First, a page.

Did you know there are twelve days of Christmas, it isn't just a song? My job sucks up my entire life between Thanksgiving and Christmas, so I don't turn my attention to celebrating until I drive home on Christmas Eve. Of course, by then, all the shops are closed and the family gatherings are set and nearly over, within hours to be ended in a rush of wrapping paper and table full of coma inducing wonderfulness. I have a turkey breast still in the fridge that should have been cooked two weeks ago and my tree is still in the basement closet.
But there is still time! Christmas lasts thru January 5th!
One of the most persistent frustrations of my life has been promises made and never kept, the willingness to wait for something Good (Goodness being a divine attribute) yet finding that my experience has always been "not yet," "not you," "not now," "not what you asked for," and "your opportunity was then, it's too late now." One of the core experiences of being under the control of a Narcissist is that they promise whatever you need and, even rarely, something you want - but they never deliver more than a scant ounce of it, and then only under intense pressure. Their object is control, they seek no other goal, even though being actually competent, kind, or pleasant would gain them far more love and admiration. A narcissistic parent does not keep promises, nor do they supply the basic needs of life to the child.
My sister and I used to marvel that Mother gave us underwear and socks for Christmas, wrapped separately and with thanks expected. As the years passed, I realised that she did not supply us with underwear and socks at other times of the year without our begging and humiliation. Girls need proper undergarments, girls need pretty clothes that fit and make them feel beautiful, girls NEED tender love and care. Children need holidays and some of their dreams to come true. Promises must be made AND kept. Joy MUST come, for living is not for tomorrow, life is what is happening right now.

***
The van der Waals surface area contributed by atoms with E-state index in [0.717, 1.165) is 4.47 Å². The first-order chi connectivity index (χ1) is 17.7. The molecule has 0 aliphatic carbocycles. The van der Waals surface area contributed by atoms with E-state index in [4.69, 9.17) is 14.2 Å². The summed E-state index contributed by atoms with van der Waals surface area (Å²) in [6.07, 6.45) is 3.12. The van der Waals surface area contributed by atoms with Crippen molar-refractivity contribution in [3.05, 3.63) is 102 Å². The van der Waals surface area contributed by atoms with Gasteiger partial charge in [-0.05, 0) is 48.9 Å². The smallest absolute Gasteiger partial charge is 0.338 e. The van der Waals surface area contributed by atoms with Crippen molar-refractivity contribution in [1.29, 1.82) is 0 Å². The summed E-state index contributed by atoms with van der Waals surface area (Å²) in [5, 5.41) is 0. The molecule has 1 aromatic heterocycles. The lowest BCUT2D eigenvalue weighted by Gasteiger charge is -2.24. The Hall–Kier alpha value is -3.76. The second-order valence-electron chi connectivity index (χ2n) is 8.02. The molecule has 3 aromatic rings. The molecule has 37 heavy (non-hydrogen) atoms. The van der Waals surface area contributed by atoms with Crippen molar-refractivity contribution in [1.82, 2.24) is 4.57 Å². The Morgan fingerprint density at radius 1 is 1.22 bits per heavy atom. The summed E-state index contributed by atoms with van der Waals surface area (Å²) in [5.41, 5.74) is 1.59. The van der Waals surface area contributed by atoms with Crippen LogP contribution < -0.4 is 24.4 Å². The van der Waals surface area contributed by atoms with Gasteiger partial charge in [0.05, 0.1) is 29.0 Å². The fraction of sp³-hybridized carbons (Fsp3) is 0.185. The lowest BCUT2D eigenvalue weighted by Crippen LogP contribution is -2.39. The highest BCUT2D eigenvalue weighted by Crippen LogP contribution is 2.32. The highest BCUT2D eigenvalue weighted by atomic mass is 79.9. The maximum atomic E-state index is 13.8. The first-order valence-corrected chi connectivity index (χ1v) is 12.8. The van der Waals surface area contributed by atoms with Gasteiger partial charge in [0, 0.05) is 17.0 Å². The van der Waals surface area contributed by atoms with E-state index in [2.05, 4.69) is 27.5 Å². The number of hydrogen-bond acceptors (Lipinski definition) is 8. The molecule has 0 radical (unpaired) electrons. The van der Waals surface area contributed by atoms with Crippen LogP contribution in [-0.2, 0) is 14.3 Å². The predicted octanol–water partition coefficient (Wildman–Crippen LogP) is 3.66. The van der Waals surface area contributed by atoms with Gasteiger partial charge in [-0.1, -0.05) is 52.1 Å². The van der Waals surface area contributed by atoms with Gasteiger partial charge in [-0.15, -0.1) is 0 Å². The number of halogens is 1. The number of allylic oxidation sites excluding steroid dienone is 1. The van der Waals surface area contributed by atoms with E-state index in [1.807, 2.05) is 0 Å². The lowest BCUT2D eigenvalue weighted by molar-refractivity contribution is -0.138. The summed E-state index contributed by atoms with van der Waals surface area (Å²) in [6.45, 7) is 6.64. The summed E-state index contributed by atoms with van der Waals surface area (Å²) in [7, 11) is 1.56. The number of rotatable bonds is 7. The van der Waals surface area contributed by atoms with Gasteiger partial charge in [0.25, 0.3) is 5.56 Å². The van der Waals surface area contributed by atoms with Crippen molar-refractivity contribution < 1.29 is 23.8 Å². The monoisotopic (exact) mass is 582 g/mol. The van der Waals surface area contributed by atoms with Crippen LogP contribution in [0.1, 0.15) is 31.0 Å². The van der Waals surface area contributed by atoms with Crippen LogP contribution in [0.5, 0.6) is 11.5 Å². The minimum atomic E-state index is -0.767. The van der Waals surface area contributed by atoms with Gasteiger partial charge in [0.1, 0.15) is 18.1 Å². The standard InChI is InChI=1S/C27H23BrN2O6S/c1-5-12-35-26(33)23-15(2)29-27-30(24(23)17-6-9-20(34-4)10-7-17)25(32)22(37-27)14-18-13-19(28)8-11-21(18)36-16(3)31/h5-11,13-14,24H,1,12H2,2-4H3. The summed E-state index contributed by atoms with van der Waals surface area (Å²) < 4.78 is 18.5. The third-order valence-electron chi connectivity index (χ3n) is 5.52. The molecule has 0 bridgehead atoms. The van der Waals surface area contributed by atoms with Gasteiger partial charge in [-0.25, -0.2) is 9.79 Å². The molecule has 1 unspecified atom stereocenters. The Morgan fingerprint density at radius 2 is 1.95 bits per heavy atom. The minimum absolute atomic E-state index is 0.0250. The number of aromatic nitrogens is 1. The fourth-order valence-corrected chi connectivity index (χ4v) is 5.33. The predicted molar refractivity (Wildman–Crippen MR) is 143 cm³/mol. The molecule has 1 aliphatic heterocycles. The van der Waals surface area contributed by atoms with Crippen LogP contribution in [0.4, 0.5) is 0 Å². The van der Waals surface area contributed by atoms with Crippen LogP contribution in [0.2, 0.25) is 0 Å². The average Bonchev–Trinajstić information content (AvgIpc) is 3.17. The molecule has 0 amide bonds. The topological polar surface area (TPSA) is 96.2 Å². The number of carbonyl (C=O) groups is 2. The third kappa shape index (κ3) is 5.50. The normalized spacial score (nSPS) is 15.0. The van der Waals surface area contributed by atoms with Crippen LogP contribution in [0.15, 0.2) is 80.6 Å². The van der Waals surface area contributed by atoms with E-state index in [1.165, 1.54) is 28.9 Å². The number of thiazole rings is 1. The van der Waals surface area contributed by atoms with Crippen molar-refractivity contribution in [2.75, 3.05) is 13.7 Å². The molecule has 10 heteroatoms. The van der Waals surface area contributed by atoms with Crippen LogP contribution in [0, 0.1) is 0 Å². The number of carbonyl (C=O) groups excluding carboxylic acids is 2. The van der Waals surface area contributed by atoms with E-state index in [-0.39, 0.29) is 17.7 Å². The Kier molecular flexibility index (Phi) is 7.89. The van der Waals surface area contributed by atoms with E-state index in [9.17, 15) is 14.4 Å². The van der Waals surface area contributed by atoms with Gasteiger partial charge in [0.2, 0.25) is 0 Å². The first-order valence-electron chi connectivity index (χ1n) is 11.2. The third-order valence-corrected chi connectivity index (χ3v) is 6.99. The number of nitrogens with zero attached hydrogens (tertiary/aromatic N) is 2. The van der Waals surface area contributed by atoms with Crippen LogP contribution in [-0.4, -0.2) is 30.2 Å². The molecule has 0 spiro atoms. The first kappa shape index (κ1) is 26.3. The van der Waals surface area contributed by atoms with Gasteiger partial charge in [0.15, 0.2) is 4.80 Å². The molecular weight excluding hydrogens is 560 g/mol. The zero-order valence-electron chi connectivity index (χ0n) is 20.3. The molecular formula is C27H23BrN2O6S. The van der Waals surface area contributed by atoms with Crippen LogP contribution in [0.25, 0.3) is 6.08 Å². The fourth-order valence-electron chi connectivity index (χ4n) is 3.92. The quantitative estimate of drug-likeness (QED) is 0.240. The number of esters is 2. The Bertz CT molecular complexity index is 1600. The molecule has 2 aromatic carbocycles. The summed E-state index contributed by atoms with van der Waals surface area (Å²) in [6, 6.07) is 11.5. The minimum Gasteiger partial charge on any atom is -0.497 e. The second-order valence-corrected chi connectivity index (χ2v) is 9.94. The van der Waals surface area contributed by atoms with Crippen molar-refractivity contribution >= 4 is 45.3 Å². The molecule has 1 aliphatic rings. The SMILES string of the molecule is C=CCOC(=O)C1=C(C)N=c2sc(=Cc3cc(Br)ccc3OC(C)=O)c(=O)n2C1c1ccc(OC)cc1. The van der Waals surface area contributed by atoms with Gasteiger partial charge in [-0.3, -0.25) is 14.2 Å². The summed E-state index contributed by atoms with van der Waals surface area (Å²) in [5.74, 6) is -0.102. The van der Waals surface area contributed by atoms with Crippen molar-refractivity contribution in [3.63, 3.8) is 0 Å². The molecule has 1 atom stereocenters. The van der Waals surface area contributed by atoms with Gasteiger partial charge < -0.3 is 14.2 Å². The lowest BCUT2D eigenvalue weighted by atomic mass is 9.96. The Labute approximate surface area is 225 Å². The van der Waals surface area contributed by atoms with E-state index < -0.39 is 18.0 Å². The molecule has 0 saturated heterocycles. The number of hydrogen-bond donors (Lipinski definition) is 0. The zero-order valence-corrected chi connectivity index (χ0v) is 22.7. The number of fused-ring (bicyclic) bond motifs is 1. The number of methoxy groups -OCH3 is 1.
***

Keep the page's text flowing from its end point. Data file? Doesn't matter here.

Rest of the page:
I love Pauline Baynes' Christmas card above and I love that part of the story in The Lion, The Witch and The Wardrobe. Look at the card. Father Christmas is afoot, the great angel is turning the key in the lock and boundaries are being breached, what had been locked out is entering and the hunted has room for escape that the hunters have never seen.
Somewhere, somehow in the past few weeks I've understood that this next year is for me. I am the only one I will consider when making decisions, my needs and my care and my future are the only good I will pursue. I don't mean the thin, whiny sort of care that results in shopping sprees and vacations on the beach either, both things I enjoy and have employed as respite care for myself in the last fifteen years, but I'm on the lookout for more long term efforts and choices that will create the life that is right for me, the life I'm good at and the life that makes my life valuable to me.
Not only was I raised to put aside my needs in favor of a parent who genuinely believed my existence was to take care of them, I am part of a religious tradition that places great emphasis on giving to others as a fundamental exercise of faith. However, any abuser can be revealed when they require the destruction of the giver. God is well able to take care of His interests, the whole of humanity, and the world, with infinite resources left over idle. God does not NEED me to accomplish His work for him. He is, however, a GOOD Father to me, and I believe this year is His idea - time for me to recover myself, invest in myself, understand that I am Very valuable, and learn to require respect, time, and affection from people who would be my friends or family.